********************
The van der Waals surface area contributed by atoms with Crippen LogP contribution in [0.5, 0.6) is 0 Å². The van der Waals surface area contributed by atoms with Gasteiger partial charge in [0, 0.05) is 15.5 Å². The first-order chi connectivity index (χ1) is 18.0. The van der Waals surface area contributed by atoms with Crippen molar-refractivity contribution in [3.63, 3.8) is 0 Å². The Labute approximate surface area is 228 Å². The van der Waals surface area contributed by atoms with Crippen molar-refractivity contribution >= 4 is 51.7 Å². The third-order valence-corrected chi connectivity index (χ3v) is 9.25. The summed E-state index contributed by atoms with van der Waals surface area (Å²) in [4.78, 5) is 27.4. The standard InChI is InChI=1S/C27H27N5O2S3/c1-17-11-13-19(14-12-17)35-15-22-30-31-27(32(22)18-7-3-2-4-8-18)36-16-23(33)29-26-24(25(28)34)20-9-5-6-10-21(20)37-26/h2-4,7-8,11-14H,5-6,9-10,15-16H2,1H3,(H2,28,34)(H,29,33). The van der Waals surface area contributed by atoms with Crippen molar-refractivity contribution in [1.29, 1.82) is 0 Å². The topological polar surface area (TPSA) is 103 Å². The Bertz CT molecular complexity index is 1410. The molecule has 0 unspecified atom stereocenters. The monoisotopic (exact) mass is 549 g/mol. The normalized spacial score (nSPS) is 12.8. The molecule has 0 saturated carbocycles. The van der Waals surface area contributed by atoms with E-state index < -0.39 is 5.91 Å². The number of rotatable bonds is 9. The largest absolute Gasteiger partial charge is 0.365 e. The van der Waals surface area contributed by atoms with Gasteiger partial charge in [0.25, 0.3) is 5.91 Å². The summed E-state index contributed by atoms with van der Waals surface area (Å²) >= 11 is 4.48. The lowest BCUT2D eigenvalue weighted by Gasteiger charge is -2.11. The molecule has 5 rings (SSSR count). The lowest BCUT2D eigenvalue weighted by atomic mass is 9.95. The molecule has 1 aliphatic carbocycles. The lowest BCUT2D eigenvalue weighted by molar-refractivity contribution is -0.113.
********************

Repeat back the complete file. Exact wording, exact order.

The van der Waals surface area contributed by atoms with Crippen LogP contribution in [0.5, 0.6) is 0 Å². The van der Waals surface area contributed by atoms with Gasteiger partial charge in [0, 0.05) is 15.5 Å². The first-order chi connectivity index (χ1) is 18.0. The van der Waals surface area contributed by atoms with Crippen molar-refractivity contribution in [3.63, 3.8) is 0 Å². The Labute approximate surface area is 228 Å². The van der Waals surface area contributed by atoms with Crippen molar-refractivity contribution >= 4 is 51.7 Å². The third-order valence-corrected chi connectivity index (χ3v) is 9.25. The summed E-state index contributed by atoms with van der Waals surface area (Å²) in [4.78, 5) is 27.4. The standard InChI is InChI=1S/C27H27N5O2S3/c1-17-11-13-19(14-12-17)35-15-22-30-31-27(32(22)18-7-3-2-4-8-18)36-16-23(33)29-26-24(25(28)34)20-9-5-6-10-21(20)37-26/h2-4,7-8,11-14H,5-6,9-10,15-16H2,1H3,(H2,28,34)(H,29,33). The van der Waals surface area contributed by atoms with Crippen molar-refractivity contribution in [1.29, 1.82) is 0 Å². The topological polar surface area (TPSA) is 103 Å². The Bertz CT molecular complexity index is 1410. The molecule has 0 unspecified atom stereocenters. The monoisotopic (exact) mass is 549 g/mol. The normalized spacial score (nSPS) is 12.8. The molecule has 0 saturated carbocycles. The van der Waals surface area contributed by atoms with E-state index < -0.39 is 5.91 Å². The number of rotatable bonds is 9. The largest absolute Gasteiger partial charge is 0.365 e. The van der Waals surface area contributed by atoms with Gasteiger partial charge in [0.25, 0.3) is 5.91 Å². The summed E-state index contributed by atoms with van der Waals surface area (Å²) >= 11 is 4.48. The lowest BCUT2D eigenvalue weighted by Gasteiger charge is -2.11. The molecule has 5 rings (SSSR count). The lowest BCUT2D eigenvalue weighted by atomic mass is 9.95. The molecule has 1 aliphatic carbocycles. The lowest BCUT2D eigenvalue weighted by molar-refractivity contribution is -0.113.